The Diving Board is not far from the hustle and bustle of Yosemite Valley, but no trail reaches the point and any route requires some navigation and route finding skills. The most common and easiest route utilizes a use path that starts above Vernal Falls that travels behind Liberty Cap and Mount Broderick to Lost Lake. The use path continues past Lost Lake to a small saddle between Mount Broderick and Half Dome and then descends on the other side of the saddle before beginning a climb up steep slopes to the Diving Board. The more scenic and aesthetic route, known as “The Ledges” takes a different use path uphill from the Broderick-Half Dome Saddle to a series of well-placed ledges that cut across a granite slope. The Ledges route is the rock climbers’ approach to the popular Snake Dike route and other rock climbs in the vicinity. With close attention to cairns marking the path of least resistance, most brush can be avoided on this approach route. When the route reaches the ever-steepening cliffs of Half Dome’s southwest face, the ledges cut across the granite to climbers left. The various ledges are separated by short sections of class 3 climbing and a couple friction moves on the granite. From the ledges there are excellent views of Little Yosemite Valley, Cascade Cliffs, Bunnell Point, Mount Starr King and Mount Clark. Beyond the ledges, the approach switchbacks up to the start of the Snake Dike route. For the Diving Board, leave the approach route before it reaches the base of Half Dome and traverse right across lightly bushy terrain to a forested area in a small bowl. From the forest, travel up steep gravel slopes for the final couple hundred feet of vertical to the Diving Board.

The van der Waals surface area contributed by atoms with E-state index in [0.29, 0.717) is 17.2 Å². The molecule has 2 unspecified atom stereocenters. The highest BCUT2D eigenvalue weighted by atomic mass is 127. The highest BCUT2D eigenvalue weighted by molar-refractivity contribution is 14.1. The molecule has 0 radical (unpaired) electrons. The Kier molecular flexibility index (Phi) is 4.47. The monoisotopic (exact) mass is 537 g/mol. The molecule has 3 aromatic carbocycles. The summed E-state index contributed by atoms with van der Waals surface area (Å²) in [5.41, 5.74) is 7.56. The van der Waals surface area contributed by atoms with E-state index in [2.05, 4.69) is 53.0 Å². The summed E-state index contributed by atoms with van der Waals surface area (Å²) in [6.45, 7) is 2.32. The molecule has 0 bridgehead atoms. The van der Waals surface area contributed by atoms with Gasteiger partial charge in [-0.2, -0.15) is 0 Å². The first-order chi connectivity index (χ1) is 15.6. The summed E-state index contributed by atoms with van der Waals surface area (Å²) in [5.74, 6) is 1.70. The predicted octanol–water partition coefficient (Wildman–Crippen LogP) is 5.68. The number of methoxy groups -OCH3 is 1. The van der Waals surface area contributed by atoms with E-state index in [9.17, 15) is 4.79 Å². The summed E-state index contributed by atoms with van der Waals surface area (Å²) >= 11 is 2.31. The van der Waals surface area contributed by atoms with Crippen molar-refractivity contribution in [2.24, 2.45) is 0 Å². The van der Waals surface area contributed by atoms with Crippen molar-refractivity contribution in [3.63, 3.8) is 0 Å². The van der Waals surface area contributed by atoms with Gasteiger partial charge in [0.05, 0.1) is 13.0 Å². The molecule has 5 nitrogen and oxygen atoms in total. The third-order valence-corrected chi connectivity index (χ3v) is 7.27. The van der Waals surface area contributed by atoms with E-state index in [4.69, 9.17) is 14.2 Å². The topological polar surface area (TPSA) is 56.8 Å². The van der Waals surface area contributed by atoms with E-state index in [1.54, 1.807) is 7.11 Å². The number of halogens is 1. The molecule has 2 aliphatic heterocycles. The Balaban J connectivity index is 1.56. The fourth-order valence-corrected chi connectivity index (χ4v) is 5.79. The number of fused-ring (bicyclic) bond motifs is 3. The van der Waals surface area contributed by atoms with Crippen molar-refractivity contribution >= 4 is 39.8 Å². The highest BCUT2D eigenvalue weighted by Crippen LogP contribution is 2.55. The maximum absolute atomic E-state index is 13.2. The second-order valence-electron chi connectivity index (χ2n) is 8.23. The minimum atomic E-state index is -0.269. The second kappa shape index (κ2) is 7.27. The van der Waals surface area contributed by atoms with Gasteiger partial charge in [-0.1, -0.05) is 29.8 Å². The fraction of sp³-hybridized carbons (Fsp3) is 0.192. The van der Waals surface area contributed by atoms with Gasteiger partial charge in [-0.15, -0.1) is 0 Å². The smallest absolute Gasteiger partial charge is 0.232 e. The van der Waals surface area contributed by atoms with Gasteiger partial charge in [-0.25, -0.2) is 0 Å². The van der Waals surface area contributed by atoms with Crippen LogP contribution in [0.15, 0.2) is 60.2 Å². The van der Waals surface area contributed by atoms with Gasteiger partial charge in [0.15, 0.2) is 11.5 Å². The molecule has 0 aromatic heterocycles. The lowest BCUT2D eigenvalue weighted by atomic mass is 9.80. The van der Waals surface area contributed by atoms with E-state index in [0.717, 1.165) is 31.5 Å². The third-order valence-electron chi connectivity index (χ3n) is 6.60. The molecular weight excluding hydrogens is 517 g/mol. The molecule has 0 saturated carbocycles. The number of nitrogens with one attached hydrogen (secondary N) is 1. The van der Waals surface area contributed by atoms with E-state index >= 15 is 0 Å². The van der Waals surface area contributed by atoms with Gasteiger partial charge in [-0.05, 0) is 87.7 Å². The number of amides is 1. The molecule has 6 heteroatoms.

The view from the Diving Board is remarkable. Aside from Half Dome’s massive northwest face front and center, North Dome, Basket Dome and Mount Watkins are prominent across Tenaya Canyon. Most of the major features of Yosemite Valley are visible including Glacier Point, the Royal Arches, Washington Column, Yosemite Falls, Eagle Peak and El Capitan. The view immediately below from the overhanging rock is vertigo-inducing with nearly 3,000 feet of air to the floor of Yosemite Valley. On this day, the black oaks and maple trees in the Valley were in full fall color adding further intrigue to the view at the bottom of the precipitous drop. An alternative approach route to Lost Lake is the small gully between Liberty Cap and Mount Broderick. This narrow corridor is situated between too massive, sculpted granite features and is worth the extra time and effort versus the easy usetrail above Vernal Falls. The route to this corridor between Liberty Cap and Mount Broderick begins at the point where the Mist Trail touches the granite of Liberty Cap. The use path traverses alongside the base of of Liberty Cap before dropping into the gully. Once in the gully it’s fairly obvious to head up the narrow corridor passing by some pine and fir trees along the way and a hanging valley with a meadow. The final portion enters a forest of fir and aspen before joining up with the primary use path to Lost Lake. The first dozen or so photos below are from this alternative route through the Broderick-Liberty Gap corridor and the remainder are from the Ledges Route and the Diving Board in general chronological order as the sunlight exposed the northwest face of Half Dome and the subsequent evening light progression. The Diving Board is certainly a spot I will return to experience in different season with varying light angles and clouds. I also hope to visit the spot when it is snow covered.